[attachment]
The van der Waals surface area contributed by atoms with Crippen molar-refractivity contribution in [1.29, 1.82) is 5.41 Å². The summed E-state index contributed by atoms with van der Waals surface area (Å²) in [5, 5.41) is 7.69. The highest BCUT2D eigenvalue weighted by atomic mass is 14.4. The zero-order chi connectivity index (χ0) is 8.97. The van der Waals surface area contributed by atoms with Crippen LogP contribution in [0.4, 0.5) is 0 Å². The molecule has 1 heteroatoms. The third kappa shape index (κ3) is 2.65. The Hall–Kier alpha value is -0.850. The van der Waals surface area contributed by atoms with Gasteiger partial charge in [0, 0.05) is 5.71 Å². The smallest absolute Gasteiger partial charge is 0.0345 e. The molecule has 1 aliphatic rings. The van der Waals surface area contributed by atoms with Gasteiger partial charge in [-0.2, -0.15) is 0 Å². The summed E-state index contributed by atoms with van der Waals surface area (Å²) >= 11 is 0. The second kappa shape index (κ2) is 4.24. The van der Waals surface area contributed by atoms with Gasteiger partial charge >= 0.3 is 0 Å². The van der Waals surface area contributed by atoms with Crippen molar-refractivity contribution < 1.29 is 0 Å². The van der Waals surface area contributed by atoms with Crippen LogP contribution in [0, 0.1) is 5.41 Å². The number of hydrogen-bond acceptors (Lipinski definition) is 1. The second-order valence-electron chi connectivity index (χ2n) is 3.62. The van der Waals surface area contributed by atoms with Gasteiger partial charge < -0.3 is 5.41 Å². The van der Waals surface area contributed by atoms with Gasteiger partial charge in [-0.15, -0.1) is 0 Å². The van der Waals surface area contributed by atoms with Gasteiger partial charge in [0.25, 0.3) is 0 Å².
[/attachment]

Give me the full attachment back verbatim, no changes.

The van der Waals surface area contributed by atoms with Crippen molar-refractivity contribution in [1.29, 1.82) is 5.41 Å². The summed E-state index contributed by atoms with van der Waals surface area (Å²) in [5, 5.41) is 7.69. The highest BCUT2D eigenvalue weighted by atomic mass is 14.4. The zero-order chi connectivity index (χ0) is 8.97. The van der Waals surface area contributed by atoms with Crippen LogP contribution in [0.4, 0.5) is 0 Å². The molecule has 1 heteroatoms. The third kappa shape index (κ3) is 2.65. The Hall–Kier alpha value is -0.850. The van der Waals surface area contributed by atoms with Gasteiger partial charge in [0, 0.05) is 5.71 Å². The smallest absolute Gasteiger partial charge is 0.0345 e. The molecule has 1 aliphatic rings. The van der Waals surface area contributed by atoms with Gasteiger partial charge in [-0.2, -0.15) is 0 Å². The summed E-state index contributed by atoms with van der Waals surface area (Å²) >= 11 is 0. The second kappa shape index (κ2) is 4.24. The van der Waals surface area contributed by atoms with Gasteiger partial charge >= 0.3 is 0 Å². The van der Waals surface area contributed by atoms with Crippen molar-refractivity contribution < 1.29 is 0 Å². The van der Waals surface area contributed by atoms with Crippen LogP contribution in [0, 0.1) is 5.41 Å². The number of hydrogen-bond acceptors (Lipinski definition) is 1. The second-order valence-electron chi connectivity index (χ2n) is 3.62. The van der Waals surface area contributed by atoms with Gasteiger partial charge < -0.3 is 5.41 Å². The van der Waals surface area contributed by atoms with Gasteiger partial charge in [-0.15, -0.1) is 0 Å². The van der Waals surface area contributed by atoms with Gasteiger partial charge in [0.25, 0.3) is 0 Å².